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May Advocate 2017

364 V VOL.O L . 75 7 5 PART P A R T 3 3 M MAY A Y 2017 2 0 1 7 THE ADVOCATE LEGAL AND PHILOSOPHICAL UNDERPINNINGS The issue of what power and deference should be accorded to administrative tribunals is a long-standing philosophical debate in the Supreme Court of Canada. The court has waffled from one perspective to another depending on the composition of the court. The current dispute can trace a portion of its roots to 1996, when the court considered, yet again, whether such tribunals should be allowed to consider legal inconsistencies with the Charter. The court had considered the issue in a trilogy of cases4 and had come to the conclusion that tribunals that are empowered to consider general questions of law are by necessity empowered to consider legal inconsistency with the Charter. In Cooper, the court revisited the matter. Chief Justice Lamer wrote separate concurring reasons identifying some of the key legal and philosophical points that underlie this issue. Lamer C.J.C. outlined one of the “defining features of the Canadian Constitution” 5 as the separation of powers among the three branches of government: the legislature, the executive and the judiciary. Quoting with approval Dickson C.J.C.’s reasons in Fraser v. Public Service Staff Relations Board,6 he highlighted that: There is in Canada a separation of powers among the three branches of government—the legislature, the executive and the judiciary. In broad terms, the role of the judiciary is, of course, to interpret and apply the law; the role of the legislature is to decide upon and enunciate policy; the role of the executive is to administer and implement that policy.7 Lamer C.J.C. further highlighted the nub of the courts’ discomfort: Indeed, the rise of the administrative state has been marked by the creation of institutions other than the courts on whom the legislature has conferred the power to interpret law, a function who had hitherto been performed by the judiciary. … the fact that s. 96 binds Parliament as well as the provincial legislatures … demonstrates that the central concern of the provision is with the preservation of the judicial role. Similarly, s. 96 has also been relied on to constitutionalize judicial review of administrative decision-makers.8 Ultimately, the court in Cooper divided on the question of tribunal jurisdiction. The majority decision, written by La Forest J., recognized the Chief Justice’s concerns and pulled back the law. The majority highlighted the “practical considerations” that went to the heart of the dispute: Although I readily acknowledge that the informal and accessible process of administrative bodies may well be a considerable advantage to a party, as compared to the regular court system, there comes a point where a body such as the Commission simply does not have the mechanism in place to adequately deal with multifaceted constitutional issues. Without question there is on the surface an attraction and efficiency, at least for the complainant, in having the constitutional matter first heard by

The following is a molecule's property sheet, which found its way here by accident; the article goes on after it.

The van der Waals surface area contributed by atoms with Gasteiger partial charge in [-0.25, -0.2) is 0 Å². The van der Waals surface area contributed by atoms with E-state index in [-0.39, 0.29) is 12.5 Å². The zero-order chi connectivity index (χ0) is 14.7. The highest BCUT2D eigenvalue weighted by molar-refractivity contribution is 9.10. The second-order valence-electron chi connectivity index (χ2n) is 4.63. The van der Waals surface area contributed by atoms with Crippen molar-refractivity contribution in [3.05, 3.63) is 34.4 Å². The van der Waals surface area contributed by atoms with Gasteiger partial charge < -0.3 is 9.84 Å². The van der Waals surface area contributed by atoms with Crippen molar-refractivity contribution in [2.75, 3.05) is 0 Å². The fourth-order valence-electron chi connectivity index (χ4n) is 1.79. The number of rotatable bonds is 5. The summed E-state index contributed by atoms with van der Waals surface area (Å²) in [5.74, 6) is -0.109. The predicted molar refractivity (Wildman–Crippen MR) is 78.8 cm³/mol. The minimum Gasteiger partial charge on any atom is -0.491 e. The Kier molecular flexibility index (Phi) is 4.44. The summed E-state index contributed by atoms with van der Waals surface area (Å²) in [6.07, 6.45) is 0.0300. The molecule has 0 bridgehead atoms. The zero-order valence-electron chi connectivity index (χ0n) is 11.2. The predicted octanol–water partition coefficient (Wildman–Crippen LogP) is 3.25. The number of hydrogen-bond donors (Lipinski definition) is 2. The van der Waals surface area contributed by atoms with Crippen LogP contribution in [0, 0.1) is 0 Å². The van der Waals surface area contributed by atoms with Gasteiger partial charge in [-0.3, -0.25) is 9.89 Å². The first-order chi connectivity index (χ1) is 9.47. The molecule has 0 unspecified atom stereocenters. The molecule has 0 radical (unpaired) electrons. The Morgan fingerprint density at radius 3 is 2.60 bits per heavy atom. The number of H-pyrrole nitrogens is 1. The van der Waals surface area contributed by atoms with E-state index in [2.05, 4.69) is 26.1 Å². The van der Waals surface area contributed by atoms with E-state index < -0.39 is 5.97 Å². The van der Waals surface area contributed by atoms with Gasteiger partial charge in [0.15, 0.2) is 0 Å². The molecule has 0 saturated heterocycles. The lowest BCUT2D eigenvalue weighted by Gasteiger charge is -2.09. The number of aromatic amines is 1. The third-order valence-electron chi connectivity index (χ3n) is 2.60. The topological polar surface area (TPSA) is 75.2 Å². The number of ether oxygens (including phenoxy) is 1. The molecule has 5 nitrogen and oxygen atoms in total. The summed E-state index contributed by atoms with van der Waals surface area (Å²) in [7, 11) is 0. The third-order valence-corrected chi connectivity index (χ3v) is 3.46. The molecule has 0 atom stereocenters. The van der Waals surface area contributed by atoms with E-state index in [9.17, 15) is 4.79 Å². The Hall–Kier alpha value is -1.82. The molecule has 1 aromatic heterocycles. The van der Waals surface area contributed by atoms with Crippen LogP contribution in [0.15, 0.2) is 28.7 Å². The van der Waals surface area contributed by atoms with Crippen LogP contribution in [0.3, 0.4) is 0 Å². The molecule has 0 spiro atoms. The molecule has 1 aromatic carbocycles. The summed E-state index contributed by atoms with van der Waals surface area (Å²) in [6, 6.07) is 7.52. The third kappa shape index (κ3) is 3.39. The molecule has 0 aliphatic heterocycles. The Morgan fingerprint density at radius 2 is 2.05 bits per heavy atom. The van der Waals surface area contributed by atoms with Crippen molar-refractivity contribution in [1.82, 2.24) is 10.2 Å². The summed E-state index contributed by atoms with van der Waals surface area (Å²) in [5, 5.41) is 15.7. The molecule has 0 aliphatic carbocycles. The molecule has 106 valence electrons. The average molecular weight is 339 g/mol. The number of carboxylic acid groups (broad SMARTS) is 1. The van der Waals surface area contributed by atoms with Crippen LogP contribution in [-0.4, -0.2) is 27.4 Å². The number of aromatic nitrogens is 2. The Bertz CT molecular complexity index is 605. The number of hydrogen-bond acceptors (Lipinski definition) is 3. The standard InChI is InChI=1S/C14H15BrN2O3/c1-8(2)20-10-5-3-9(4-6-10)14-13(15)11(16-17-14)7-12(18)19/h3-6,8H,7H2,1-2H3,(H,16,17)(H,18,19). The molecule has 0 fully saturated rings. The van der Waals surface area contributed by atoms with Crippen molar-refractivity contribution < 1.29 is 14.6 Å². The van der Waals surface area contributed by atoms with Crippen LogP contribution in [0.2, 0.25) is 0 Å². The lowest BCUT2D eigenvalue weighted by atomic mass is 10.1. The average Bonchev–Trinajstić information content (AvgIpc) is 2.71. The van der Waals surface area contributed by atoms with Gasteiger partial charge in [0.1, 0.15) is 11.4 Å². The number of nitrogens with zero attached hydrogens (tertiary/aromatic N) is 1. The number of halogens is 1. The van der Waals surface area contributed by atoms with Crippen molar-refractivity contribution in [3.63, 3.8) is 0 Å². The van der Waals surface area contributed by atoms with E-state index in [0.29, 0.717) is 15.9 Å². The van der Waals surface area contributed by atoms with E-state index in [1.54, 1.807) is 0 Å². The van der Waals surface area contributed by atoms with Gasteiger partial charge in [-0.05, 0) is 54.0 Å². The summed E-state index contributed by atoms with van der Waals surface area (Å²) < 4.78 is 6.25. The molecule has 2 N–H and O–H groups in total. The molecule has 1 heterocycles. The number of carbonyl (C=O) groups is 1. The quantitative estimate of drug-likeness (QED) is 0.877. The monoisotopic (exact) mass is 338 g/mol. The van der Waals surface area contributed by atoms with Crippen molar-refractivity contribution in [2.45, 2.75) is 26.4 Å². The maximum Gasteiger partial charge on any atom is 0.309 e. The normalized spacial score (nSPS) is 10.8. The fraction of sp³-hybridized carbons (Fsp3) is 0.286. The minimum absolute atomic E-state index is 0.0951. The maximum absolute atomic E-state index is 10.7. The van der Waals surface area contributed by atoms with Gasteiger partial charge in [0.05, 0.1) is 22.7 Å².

May Advocate 2017
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